BRIEF DESCRIPTION OF THE DRAWINGS

FIG. 1 is a perspective view of one embodiment of the connector of the present invention including a multi-fiber ferrule, a forward placed and enlarged shoulder, a short axis ferrule pivot point separated from a long axis ferrule pivot point, and a substantially cylindrical force centering spring and spring centering cuff.

FIG. 2 is a perspective view of another embodiment of the connector of the present invention, highlighting the use of a multi-fiber ferrule, a forward placed and enlarged shoulder, and a substantially rectangular force centering spring.

FIG. 3 is a perspective view of a further embodiment of the connector of the present invention, highlighting the use of a multi-fiber ferrule, a forward placed and enlarged shoulder, a pair of wave washer style springs, and a bridging sleeve.

FIG. 4 is a partial, cut-away perspective view of a still further embodiment of the connector of the present invention, highlighting the use of a multi-fiber ferrule, a forward placed and enlarged shoulder, a short axis ferrule pivot point that is substantially co-axial with a long axis ferrule pivot point, and a substantially cylindrical force centering spring and spring centering cuff.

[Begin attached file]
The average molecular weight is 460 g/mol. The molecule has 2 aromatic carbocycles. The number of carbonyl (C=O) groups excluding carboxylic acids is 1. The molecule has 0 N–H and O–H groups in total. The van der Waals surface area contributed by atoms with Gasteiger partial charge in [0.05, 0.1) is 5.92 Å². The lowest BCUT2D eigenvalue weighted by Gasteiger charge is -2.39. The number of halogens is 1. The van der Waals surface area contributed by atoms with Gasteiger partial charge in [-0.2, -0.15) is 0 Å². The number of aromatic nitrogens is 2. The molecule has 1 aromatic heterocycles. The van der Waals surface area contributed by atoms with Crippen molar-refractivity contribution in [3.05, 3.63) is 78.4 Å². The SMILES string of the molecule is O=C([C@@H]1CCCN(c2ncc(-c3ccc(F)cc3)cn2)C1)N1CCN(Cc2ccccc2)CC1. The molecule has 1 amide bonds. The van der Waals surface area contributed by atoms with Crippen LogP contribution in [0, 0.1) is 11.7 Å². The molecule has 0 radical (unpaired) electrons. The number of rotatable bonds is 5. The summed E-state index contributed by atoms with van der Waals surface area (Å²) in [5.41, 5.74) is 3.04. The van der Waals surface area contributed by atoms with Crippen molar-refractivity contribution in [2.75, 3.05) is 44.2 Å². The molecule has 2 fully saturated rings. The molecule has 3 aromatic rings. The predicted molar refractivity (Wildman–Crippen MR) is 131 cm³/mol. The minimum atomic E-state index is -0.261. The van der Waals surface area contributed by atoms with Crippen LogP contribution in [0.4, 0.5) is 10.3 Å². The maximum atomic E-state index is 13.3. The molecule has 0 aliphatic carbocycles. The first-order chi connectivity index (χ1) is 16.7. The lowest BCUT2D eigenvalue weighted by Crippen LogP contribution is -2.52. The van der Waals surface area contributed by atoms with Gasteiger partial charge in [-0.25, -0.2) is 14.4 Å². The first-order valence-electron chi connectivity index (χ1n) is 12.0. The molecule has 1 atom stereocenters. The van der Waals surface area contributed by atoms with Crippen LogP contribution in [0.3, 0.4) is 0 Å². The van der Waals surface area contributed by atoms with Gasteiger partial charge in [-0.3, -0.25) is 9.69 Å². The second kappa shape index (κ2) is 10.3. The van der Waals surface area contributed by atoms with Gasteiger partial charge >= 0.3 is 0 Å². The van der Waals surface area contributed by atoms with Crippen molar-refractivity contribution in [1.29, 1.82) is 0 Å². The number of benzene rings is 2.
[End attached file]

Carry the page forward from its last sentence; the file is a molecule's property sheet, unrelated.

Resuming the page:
FIG. 5 is a perspective view of the multi-fiber ferrule, the two-piece, jointed ferrule holder, and the substantially cylindrical force centering spring and spring centering cuff of FIG. 4.

FIG. 6 is a planar side view of the multi-fiber ferrule, the two-piece, jointed ferrule holder, and the substantially cylindrical force centering spring and spring centering cuff of FIGS. 4 and 5.

FIG. 7 is another perspective view of the multi-fiber ferrule, the two-piece, jointed ferrule holder, and the substantially cylindrical force centering spring and spring centering cuff of FIGS. 4-6.